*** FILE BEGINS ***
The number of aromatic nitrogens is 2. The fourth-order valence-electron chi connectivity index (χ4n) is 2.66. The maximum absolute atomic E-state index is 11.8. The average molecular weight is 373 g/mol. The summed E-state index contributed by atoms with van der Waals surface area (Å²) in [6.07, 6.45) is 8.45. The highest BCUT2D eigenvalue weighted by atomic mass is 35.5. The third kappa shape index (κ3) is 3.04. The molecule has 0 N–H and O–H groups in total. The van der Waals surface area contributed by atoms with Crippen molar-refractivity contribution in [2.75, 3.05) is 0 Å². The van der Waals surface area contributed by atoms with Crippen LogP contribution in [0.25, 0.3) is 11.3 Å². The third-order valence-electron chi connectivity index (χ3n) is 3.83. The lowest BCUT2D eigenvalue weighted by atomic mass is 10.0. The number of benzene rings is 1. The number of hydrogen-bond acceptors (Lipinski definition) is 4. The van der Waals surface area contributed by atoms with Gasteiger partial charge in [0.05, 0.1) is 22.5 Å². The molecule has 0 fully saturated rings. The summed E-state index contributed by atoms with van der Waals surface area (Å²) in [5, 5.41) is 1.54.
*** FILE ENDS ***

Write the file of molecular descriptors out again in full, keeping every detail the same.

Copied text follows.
The number of aromatic nitrogens is 2. The fourth-order valence-electron chi connectivity index (χ4n) is 2.66. The maximum absolute atomic E-state index is 11.8. The average molecular weight is 373 g/mol. The summed E-state index contributed by atoms with van der Waals surface area (Å²) in [6.07, 6.45) is 8.45. The highest BCUT2D eigenvalue weighted by atomic mass is 35.5. The third kappa shape index (κ3) is 3.04. The molecule has 0 N–H and O–H groups in total. The van der Waals surface area contributed by atoms with Crippen molar-refractivity contribution in [2.75, 3.05) is 0 Å². The van der Waals surface area contributed by atoms with Crippen LogP contribution in [0.25, 0.3) is 11.3 Å². The third-order valence-electron chi connectivity index (χ3n) is 3.83. The lowest BCUT2D eigenvalue weighted by atomic mass is 10.0. The number of benzene rings is 1. The number of hydrogen-bond acceptors (Lipinski definition) is 4. The van der Waals surface area contributed by atoms with Gasteiger partial charge in [0.05, 0.1) is 22.5 Å². The molecule has 0 fully saturated rings. The summed E-state index contributed by atoms with van der Waals surface area (Å²) in [5, 5.41) is 1.54.